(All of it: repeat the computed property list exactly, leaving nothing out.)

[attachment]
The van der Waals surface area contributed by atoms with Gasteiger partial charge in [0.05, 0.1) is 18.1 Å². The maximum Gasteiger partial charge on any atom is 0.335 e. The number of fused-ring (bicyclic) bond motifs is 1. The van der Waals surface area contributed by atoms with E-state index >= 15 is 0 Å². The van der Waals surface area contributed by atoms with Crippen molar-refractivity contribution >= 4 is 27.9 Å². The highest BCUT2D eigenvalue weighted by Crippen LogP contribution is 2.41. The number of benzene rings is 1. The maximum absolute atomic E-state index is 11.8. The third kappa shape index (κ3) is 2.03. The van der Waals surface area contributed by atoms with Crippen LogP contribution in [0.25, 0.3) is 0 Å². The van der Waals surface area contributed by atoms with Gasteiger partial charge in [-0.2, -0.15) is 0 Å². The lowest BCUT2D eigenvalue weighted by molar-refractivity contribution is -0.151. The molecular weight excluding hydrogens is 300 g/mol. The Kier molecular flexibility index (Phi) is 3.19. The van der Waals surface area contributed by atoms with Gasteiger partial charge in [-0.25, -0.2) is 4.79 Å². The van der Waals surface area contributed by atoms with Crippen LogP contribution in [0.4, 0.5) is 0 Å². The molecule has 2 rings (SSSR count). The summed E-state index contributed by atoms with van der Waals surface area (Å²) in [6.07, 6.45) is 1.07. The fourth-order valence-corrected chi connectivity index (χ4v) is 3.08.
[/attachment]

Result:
The van der Waals surface area contributed by atoms with Gasteiger partial charge in [0.05, 0.1) is 18.1 Å². The maximum Gasteiger partial charge on any atom is 0.335 e. The number of fused-ring (bicyclic) bond motifs is 1. The van der Waals surface area contributed by atoms with E-state index >= 15 is 0 Å². The van der Waals surface area contributed by atoms with Crippen molar-refractivity contribution >= 4 is 27.9 Å². The highest BCUT2D eigenvalue weighted by Crippen LogP contribution is 2.41. The number of benzene rings is 1. The maximum absolute atomic E-state index is 11.8. The third kappa shape index (κ3) is 2.03. The van der Waals surface area contributed by atoms with Crippen LogP contribution in [0.25, 0.3) is 0 Å². The van der Waals surface area contributed by atoms with Gasteiger partial charge in [-0.2, -0.15) is 0 Å². The lowest BCUT2D eigenvalue weighted by molar-refractivity contribution is -0.151. The molecular weight excluding hydrogens is 300 g/mol. The Kier molecular flexibility index (Phi) is 3.19. The van der Waals surface area contributed by atoms with Gasteiger partial charge in [-0.25, -0.2) is 4.79 Å². The van der Waals surface area contributed by atoms with Crippen LogP contribution in [0.4, 0.5) is 0 Å². The molecule has 2 rings (SSSR count). The summed E-state index contributed by atoms with van der Waals surface area (Å²) in [6.07, 6.45) is 1.07. The fourth-order valence-corrected chi connectivity index (χ4v) is 3.08.